As we look at Magic tonight, we are confused.
We are not sure which issues will be with us forever and which will leave us as soon as the next fad comes into town.
Will we care about “knock-offs” in five years?
Will it matter that David Blaine was in a glass box for 44 days?
Will we assume, perhaps ten years from now, that there will never be a better magic show than (fill in your favorite nominee) and that Magic had reached its zenith?
Right now there is much to be concerned about. The most successful magic show in the history of the United States, Siegfried and Roy, may have performed their last show.
The problem with live magic is that it is live.
If you did not see Doug Henning at the Court Theater in New York during his run in The Magic Show, you never will again.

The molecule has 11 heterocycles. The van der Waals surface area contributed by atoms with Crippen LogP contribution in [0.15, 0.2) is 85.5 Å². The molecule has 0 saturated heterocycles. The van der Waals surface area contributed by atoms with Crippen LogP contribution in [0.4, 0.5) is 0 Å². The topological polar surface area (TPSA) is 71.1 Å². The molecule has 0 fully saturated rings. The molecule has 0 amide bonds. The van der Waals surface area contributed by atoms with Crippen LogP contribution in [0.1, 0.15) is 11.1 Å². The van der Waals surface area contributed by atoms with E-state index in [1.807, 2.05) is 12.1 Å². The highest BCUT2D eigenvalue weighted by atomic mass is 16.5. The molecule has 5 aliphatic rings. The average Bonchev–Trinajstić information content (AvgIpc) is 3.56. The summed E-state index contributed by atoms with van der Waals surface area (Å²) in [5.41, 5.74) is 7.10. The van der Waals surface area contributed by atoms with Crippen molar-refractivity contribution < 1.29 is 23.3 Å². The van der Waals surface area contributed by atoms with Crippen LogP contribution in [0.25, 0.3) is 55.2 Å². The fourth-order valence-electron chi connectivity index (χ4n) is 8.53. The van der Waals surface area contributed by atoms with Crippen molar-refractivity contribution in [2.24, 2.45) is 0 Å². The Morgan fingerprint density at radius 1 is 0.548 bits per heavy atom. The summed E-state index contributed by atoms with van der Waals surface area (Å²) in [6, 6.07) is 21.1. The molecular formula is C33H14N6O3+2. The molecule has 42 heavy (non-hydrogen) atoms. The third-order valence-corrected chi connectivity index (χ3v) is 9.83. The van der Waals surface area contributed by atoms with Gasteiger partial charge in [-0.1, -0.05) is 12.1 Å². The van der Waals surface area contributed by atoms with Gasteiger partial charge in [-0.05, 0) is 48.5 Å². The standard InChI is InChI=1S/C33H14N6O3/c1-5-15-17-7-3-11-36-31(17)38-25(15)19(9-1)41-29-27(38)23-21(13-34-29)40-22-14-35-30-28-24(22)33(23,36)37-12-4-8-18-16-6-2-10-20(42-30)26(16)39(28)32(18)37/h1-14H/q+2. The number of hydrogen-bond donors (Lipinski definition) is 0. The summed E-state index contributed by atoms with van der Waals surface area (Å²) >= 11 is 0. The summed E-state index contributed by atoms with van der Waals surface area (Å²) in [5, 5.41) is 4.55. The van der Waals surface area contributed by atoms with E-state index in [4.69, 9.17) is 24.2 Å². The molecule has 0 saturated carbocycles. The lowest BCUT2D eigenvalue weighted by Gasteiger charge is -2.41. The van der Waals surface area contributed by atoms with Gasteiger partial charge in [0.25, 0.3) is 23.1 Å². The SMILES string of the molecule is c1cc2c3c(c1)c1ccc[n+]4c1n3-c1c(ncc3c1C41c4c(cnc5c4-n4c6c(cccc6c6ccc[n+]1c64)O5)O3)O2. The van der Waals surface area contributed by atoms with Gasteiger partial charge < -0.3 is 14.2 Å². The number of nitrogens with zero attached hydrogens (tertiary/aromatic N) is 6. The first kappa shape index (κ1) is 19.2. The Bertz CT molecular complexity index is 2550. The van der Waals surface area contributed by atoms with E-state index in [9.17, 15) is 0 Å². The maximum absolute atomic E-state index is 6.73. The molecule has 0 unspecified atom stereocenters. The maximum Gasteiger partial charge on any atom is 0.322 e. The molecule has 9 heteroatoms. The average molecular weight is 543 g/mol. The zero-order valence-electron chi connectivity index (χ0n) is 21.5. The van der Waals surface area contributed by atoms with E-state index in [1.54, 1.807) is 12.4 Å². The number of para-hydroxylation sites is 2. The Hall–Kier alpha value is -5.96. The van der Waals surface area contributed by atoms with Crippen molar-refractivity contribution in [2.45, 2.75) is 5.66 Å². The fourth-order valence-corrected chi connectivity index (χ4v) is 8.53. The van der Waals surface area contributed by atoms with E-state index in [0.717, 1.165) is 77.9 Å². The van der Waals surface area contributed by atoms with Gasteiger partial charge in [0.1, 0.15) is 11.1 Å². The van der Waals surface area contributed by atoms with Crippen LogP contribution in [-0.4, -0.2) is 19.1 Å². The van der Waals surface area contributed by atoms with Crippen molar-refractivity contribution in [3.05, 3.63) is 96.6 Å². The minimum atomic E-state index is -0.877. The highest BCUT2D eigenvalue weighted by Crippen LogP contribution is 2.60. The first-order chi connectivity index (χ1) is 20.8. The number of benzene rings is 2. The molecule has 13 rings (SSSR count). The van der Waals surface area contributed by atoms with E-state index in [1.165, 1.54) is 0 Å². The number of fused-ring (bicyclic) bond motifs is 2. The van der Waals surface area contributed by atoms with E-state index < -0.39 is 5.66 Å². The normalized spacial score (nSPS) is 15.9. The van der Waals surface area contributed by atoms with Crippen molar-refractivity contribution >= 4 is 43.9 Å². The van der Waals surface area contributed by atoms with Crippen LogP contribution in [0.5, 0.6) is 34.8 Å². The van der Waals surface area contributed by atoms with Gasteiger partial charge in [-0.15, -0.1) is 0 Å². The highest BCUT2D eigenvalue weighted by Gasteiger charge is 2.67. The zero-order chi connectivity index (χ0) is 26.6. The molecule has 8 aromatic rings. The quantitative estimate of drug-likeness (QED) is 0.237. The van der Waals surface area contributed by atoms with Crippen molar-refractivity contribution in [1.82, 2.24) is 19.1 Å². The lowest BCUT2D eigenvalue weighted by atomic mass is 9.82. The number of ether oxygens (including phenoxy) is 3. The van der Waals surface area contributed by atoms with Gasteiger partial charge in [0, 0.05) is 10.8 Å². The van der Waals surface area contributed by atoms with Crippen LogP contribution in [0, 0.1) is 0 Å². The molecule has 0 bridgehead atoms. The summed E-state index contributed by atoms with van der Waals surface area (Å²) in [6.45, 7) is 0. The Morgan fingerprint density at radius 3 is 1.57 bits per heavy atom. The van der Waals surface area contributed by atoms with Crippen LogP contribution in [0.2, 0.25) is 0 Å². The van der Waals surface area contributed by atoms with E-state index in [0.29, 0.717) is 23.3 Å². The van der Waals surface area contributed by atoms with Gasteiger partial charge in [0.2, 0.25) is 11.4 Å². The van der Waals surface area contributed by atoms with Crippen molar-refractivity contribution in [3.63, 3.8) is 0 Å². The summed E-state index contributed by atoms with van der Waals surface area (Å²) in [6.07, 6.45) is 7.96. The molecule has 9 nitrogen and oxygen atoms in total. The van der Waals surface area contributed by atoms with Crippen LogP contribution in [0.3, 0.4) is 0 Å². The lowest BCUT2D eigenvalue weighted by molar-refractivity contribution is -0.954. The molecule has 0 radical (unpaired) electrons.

If you never saw Dai Vernon perform his card magic, your chance is over.
If you failed to see Harry Blackstone, Jr. perform the Floating Light Bulb, you will never have another opportunity.
Many of our special events are saved on film or, now, in digital format. Unfortunately, they have not yet invented the recording device to capture the excitement when the lights dim, the music builds and the curtains part.
If you did not see the young David Copperfield starring in the play The Magic Man, you will never see him like that again.
That is the problem with living in a linear and time-based world.
Even as we write this, there are magicians we know and love who are growing older. They are pulled towards their individual twilight, moving closer to the point where they can only look back fondly or with regret on their current need to perform six nights a week, 48 weeks a year.
Continue reading “Trying and Failing to Stop Time”